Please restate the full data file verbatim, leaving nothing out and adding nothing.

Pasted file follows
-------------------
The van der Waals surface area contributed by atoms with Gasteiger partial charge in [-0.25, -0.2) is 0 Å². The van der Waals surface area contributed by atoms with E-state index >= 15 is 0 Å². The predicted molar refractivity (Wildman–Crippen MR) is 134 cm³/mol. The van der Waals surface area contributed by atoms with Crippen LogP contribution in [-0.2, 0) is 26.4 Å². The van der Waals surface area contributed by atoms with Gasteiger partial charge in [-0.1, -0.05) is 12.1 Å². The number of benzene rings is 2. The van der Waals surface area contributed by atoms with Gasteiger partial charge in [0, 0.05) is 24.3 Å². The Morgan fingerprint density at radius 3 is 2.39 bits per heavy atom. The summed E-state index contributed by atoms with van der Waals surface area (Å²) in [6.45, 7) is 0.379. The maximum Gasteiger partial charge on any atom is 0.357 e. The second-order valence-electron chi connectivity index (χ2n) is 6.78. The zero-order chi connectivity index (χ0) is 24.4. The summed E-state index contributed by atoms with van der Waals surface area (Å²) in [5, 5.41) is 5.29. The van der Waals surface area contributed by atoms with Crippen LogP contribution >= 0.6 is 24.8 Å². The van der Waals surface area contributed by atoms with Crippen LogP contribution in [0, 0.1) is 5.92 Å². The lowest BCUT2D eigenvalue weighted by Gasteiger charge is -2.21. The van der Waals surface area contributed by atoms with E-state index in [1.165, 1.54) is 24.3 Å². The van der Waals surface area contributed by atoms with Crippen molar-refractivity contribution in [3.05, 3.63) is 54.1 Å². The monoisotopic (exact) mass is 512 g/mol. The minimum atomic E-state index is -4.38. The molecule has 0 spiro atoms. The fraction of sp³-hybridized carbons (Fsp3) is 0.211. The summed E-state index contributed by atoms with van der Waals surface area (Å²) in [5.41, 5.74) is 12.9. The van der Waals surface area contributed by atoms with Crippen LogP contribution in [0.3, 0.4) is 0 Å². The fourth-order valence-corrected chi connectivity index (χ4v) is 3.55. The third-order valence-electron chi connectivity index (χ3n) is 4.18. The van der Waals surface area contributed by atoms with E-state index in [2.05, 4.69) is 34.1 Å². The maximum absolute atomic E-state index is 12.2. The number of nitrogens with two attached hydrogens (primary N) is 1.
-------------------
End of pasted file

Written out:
The van der Waals surface area contributed by atoms with Gasteiger partial charge in [-0.25, -0.2) is 0 Å². The van der Waals surface area contributed by atoms with E-state index >= 15 is 0 Å². The predicted molar refractivity (Wildman–Crippen MR) is 134 cm³/mol. The van der Waals surface area contributed by atoms with Crippen LogP contribution in [-0.2, 0) is 26.4 Å². The van der Waals surface area contributed by atoms with Gasteiger partial charge in [-0.1, -0.05) is 12.1 Å². The number of benzene rings is 2. The van der Waals surface area contributed by atoms with Gasteiger partial charge in [0, 0.05) is 24.3 Å². The Morgan fingerprint density at radius 3 is 2.39 bits per heavy atom. The summed E-state index contributed by atoms with van der Waals surface area (Å²) in [6.45, 7) is 0.379. The maximum Gasteiger partial charge on any atom is 0.357 e. The second-order valence-electron chi connectivity index (χ2n) is 6.78. The zero-order chi connectivity index (χ0) is 24.4. The summed E-state index contributed by atoms with van der Waals surface area (Å²) in [5, 5.41) is 5.29. The van der Waals surface area contributed by atoms with Crippen LogP contribution >= 0.6 is 24.8 Å². The van der Waals surface area contributed by atoms with Crippen LogP contribution in [0, 0.1) is 5.92 Å². The lowest BCUT2D eigenvalue weighted by Gasteiger charge is -2.21. The van der Waals surface area contributed by atoms with E-state index in [1.165, 1.54) is 24.3 Å². The van der Waals surface area contributed by atoms with Crippen molar-refractivity contribution in [3.05, 3.63) is 54.1 Å². The monoisotopic (exact) mass is 512 g/mol. The minimum atomic E-state index is -4.38. The molecule has 0 spiro atoms. The fraction of sp³-hybridized carbons (Fsp3) is 0.211. The summed E-state index contributed by atoms with van der Waals surface area (Å²) in [5.41, 5.74) is 12.9. The van der Waals surface area contributed by atoms with Crippen LogP contribution in [0.3, 0.4) is 0 Å². The fourth-order valence-corrected chi connectivity index (χ4v) is 3.55. The third-order valence-electron chi connectivity index (χ3n) is 4.18. The van der Waals surface area contributed by atoms with E-state index in [2.05, 4.69) is 34.1 Å². The maximum absolute atomic E-state index is 12.2. The number of nitrogens with two attached hydrogens (primary N) is 1.